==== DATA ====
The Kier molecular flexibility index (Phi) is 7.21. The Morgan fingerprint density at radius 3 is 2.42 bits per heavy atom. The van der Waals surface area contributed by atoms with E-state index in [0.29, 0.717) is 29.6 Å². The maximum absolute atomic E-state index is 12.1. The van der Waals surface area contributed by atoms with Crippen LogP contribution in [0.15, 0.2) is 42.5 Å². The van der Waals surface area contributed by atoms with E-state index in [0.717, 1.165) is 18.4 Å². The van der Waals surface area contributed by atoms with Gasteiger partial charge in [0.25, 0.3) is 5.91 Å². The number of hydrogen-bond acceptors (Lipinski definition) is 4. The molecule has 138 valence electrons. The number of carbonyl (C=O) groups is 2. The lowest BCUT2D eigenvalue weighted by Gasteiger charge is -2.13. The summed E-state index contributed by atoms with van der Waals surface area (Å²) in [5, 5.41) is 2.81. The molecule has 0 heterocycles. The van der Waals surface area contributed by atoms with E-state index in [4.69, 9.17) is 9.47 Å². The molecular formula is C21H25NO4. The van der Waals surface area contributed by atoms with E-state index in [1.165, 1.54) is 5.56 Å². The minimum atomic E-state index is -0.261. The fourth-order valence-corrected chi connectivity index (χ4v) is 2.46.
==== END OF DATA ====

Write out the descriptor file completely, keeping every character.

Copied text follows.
The Kier molecular flexibility index (Phi) is 7.21. The Morgan fingerprint density at radius 3 is 2.42 bits per heavy atom. The van der Waals surface area contributed by atoms with E-state index in [0.29, 0.717) is 29.6 Å². The maximum absolute atomic E-state index is 12.1. The van der Waals surface area contributed by atoms with Crippen LogP contribution in [0.15, 0.2) is 42.5 Å². The van der Waals surface area contributed by atoms with E-state index in [0.717, 1.165) is 18.4 Å². The van der Waals surface area contributed by atoms with Gasteiger partial charge in [0.25, 0.3) is 5.91 Å². The number of hydrogen-bond acceptors (Lipinski definition) is 4. The molecule has 138 valence electrons. The number of carbonyl (C=O) groups is 2. The lowest BCUT2D eigenvalue weighted by Gasteiger charge is -2.13. The summed E-state index contributed by atoms with van der Waals surface area (Å²) in [5, 5.41) is 2.81. The molecule has 0 heterocycles. The van der Waals surface area contributed by atoms with E-state index in [4.69, 9.17) is 9.47 Å². The molecular formula is C21H25NO4. The van der Waals surface area contributed by atoms with E-state index in [1.165, 1.54) is 5.56 Å². The minimum atomic E-state index is -0.261. The fourth-order valence-corrected chi connectivity index (χ4v) is 2.46.